EU offers loans to Lithuanian firms caught in crosshairs of Taiwan-China disputeReading Time: 2 minutes
The EU will extend EUR 130mn to Lithuanian companies affected by the trade restrictions China has imposed on the Baltic country, the European Commission (EC) announced on Tuesday afternoon.
The scheme will run until 31 December 2027 or until the “discriminatory” restrictions are lifted, the EC wrote in a statement. Companies will be able to access loans of up to EUR 5mn, except those in the sectors of finance, agriculture, forestry, fisheries and aquaculture. The loans, aimed at helping Lithuanian firms to reorient their business strategies, will be repayable in two years, the EC added.
Lithuania’s dispute with the Asian superpower began in earnest in November, when it allowed the opening of a “Taiwanese Representative Office” in its capital city, Vilnius. China regards Taiwan as a breakaway province and was angered by Lithuania allowing it to open a de facto embassy in the EU country.
The following month China began to restrict access to Lithuanian traders, who said their country’s details had been removed from the Chinese customs portal. This claim is supported by recently released Chinese customs data for Q1 2022, which showed imports from Lithuania fall by over three-quarters from the same period in 2021.
The EC has repeatedly raised the matter with China, but relations have worsened due to Russia’s invasion of Ukraine, which the Asian superpower refuses to condemn. Earlier this month the EU’s foreign affairs chief Josep Borrell described their bilateral summit as “a dialogue of the deaf”.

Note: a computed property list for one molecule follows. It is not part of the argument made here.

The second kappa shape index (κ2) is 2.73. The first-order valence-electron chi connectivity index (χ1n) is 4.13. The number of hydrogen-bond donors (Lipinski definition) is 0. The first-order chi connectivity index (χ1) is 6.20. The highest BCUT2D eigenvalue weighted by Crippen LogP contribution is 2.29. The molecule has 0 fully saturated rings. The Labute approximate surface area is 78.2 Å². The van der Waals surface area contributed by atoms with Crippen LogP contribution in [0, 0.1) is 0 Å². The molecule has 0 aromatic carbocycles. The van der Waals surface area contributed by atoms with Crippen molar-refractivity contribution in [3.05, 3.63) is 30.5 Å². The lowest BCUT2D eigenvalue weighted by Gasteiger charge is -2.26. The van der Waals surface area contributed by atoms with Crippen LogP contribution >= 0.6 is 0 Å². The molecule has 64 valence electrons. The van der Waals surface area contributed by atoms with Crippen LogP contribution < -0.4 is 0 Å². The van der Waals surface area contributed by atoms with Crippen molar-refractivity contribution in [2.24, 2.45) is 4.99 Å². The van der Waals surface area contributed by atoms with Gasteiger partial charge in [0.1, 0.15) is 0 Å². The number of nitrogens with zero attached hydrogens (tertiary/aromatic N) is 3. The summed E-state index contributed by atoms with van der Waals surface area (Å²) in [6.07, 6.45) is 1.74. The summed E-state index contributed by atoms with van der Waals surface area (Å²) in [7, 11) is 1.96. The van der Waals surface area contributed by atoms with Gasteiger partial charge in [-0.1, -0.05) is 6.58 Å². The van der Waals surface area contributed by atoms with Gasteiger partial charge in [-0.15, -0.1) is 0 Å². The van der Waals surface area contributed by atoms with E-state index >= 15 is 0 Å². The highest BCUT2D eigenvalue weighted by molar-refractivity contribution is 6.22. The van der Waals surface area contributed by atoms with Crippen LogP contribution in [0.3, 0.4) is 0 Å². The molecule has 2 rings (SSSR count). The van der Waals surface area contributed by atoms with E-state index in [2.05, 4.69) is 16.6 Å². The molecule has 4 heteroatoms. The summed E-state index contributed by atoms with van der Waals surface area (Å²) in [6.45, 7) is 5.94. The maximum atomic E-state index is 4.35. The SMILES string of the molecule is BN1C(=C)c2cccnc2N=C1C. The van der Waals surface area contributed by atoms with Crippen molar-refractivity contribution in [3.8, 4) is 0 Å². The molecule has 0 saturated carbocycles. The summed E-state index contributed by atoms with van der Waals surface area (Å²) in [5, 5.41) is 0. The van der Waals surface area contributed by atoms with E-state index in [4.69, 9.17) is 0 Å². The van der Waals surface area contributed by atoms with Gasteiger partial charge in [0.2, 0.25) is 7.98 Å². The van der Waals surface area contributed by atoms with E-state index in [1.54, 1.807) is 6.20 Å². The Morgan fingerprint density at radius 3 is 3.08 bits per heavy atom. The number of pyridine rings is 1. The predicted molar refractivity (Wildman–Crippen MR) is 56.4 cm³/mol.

The EC statement released on 26 April said the exceptional nature of the situation is indicated by the EU’s launch in January of a case at the World Trade Organisation (WTO) against China’s “discriminatory” trade practices, which it said “threaten the integrity of the EU Single Market”. After the EU-China summit EC President Ursula von Der Leyen said “China must stop unjustified trade measures against Lithuania… Until it does, we will pursue our case.”
It is not only Lithuania’s stance on Taiwan that has angered Beijing. The Baltic country has also advised citizens against buying Chinese smartphones, opposed China’s involvement in new 5G telecoms networks, and even left its 17+1 economic initiative with Central and Eastern European countries.
Explaining his country’s position, Lithuanian Foreign Minister Gabrielius Landsbergis said “we believe that the economic relations established with democratic states are more sustainable and long-lasting.”
As China downgraded its diplomatic ties with Lithuania in November, an editorial in the government-linked Global Times dismissed the Baltic state as “just a mouse, or even a flea, under the feet of a fighting elephant”.
However Lithuania has the support of one global superpower, at least. Last week US Deputy Secretary of the Treasury Wally Adeyemo praised “Lithuania’s leadership on sanctions” and reaffirmed strong US support for the Baltic country in the face of “economic coercion” from China. Adeyemo had met with the Lithuanian Finance Minister Gintare Skaiste to discuss sanctions on Russia and Belarus, on 22 April.